summer of becoming – Hay Lake

Day 7, Hay Lake Morning

A morning of silvers and grays, the sky heavy with a thick blanket to hold in whatever warmth remained after last evenings stiff breezes blew through. Celie and I are seated together on the deck, here in the quiet of dawn.  Alice and Elsie are still asleep in the cabin, the processing of reentry affecting each of us in different ways. Last evening, in the chilly evening air, two of us were grateful for the warm comfort of the cabin, while two of us felt confined by the walls of that interior space after living outdoors for a week, missing the closeness of earth.  And so we split up, some of us inside, some out, which felt oddly divisive somehow.

The gulls announce the coming of dawn (the loons, even here, are distant) Celie, beside me now on the deck, weeps softly, having found something of herself here in this place and time, which she has been forsaking back home, and wondering how she will hold onto it there in the demands of her ordinary life. Her tears are full of aloneness and longing. Elsie joins us now at the water’s edge, to sit in the stillness, as the sky opens a channel to let in the light. Indeed, Algonquin has awakened us all.

My friends will soon depart for home and I shall have the day to ‘unpack’ in so many ways.  I hope to be still enough to listen, to not become busy with ‘doing’ right away…at least for the rest of the morning.

The sky is blushing now, casting her pink reflection onto the water, the sun’s rising now beginning to draw forth the currents of air and of water. I watch the light move… across this silver water…

Later…

My friends have departed, and I sit here, alone at last.  I have no cell phone signal to make a call home, and I suppose, for now, that is for the better, as I might rush into that distraction before taking the necessary time to let the experience settle, before letting my solitude settle, before letting the silence settle.

I suppose I shall make the drive out at some point today to pick up my solo canoe from where I left it at Roxy’s. Then, I can call out to loved ones to let them know that all is well, and also to let them know that I have no signal here so they are not confused as to why I am not connecting with them.

But for now, I will sit. Try to let go of the planning and preparing, the hosting and being responsible.

And all is well.

I remain uncertain as to where this will lead, this season of pilgrimage. Certainly, something has been shed in me, like a snake shedding her outgrown skin. Yes, that is an apt metaphor, this sense of detaching from what I have been, and this becoming of something new. I feel I am nearing the end of this 7 year season of transition  – it has been 6 years now since my youngest son graduated high school, 6  years since my first granddaughter (of 7 that passed through that floodgate) was born.  Five, since my husband retired and we began searching for ‘what-next’. Four since we moved from our home.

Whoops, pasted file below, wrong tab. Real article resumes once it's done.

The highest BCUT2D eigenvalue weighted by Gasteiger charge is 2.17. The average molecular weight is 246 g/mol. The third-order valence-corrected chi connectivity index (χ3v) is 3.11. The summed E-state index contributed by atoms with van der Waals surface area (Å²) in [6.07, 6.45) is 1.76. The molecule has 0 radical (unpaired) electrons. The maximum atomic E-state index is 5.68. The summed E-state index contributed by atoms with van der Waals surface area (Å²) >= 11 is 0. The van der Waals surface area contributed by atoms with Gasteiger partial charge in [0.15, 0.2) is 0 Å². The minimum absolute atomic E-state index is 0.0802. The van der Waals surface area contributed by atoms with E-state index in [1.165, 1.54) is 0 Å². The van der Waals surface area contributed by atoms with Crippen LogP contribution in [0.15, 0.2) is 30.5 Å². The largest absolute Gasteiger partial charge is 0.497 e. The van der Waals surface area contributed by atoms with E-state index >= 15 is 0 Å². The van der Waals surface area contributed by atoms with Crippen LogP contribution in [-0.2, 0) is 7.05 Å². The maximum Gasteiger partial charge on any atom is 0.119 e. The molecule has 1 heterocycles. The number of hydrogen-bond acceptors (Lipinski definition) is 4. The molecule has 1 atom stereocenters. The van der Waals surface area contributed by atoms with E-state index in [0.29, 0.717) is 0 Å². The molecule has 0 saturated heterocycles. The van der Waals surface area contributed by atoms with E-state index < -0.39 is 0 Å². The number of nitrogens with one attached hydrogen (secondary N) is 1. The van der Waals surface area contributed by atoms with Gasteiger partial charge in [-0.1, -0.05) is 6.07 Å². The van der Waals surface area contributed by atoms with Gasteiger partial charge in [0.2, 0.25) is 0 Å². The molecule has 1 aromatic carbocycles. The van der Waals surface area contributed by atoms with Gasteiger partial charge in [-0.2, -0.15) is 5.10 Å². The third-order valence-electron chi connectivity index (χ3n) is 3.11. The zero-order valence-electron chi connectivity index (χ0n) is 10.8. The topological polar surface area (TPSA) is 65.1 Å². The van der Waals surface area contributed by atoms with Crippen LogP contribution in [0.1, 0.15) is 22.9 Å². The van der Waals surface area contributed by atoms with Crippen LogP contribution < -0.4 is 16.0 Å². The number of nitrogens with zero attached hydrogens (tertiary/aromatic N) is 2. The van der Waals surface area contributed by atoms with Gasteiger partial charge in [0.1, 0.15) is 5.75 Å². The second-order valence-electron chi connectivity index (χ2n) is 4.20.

I have needed this space to breathe… perhaps like a woman in the transitional stage of labor must also turn inward to breathe.  The fast growing changes throughout that time, the sudden thrust into that pregnancy and birthing process, have felt profound and at times overwhelming . So much change, so much growth, at times quite painful, much pressure at others. There has been impatience and waiting, screaming and crying. I have had to learn to listen to my intuition and yearnings, to attend to my body’s pulls and urgent demands to push – sometimes that has meant pushing back or away. Like a woman in labor, at times I have both snapped at, and held fast, to those whom I love .

But something is being born in me.  Something separate and uniquely my own.

* The Journey

by Mary Oliver

One day you finally knew what you had to do, and began, though the voices around you kept shouting their bad advice— though the whole house began to tremble and you felt the old tug at your ankles. “Mend my life!” each voice cried. But you didn’t stop. You knew what you had to do, though the wind pried with its stiff fingers at the very foundations, though their melancholy was terrible. It was already late enough, and a wild night, and the road full of fallen branches and stones. But little by little, as you left their voices behind, the stars began to burn through the sheets of clouds, and there was a new voice which you slowly recognized as your own, that kept you company as you strode deeper and deeper into the world, determined to do the only thing you could do— determined to save the only life you could save.

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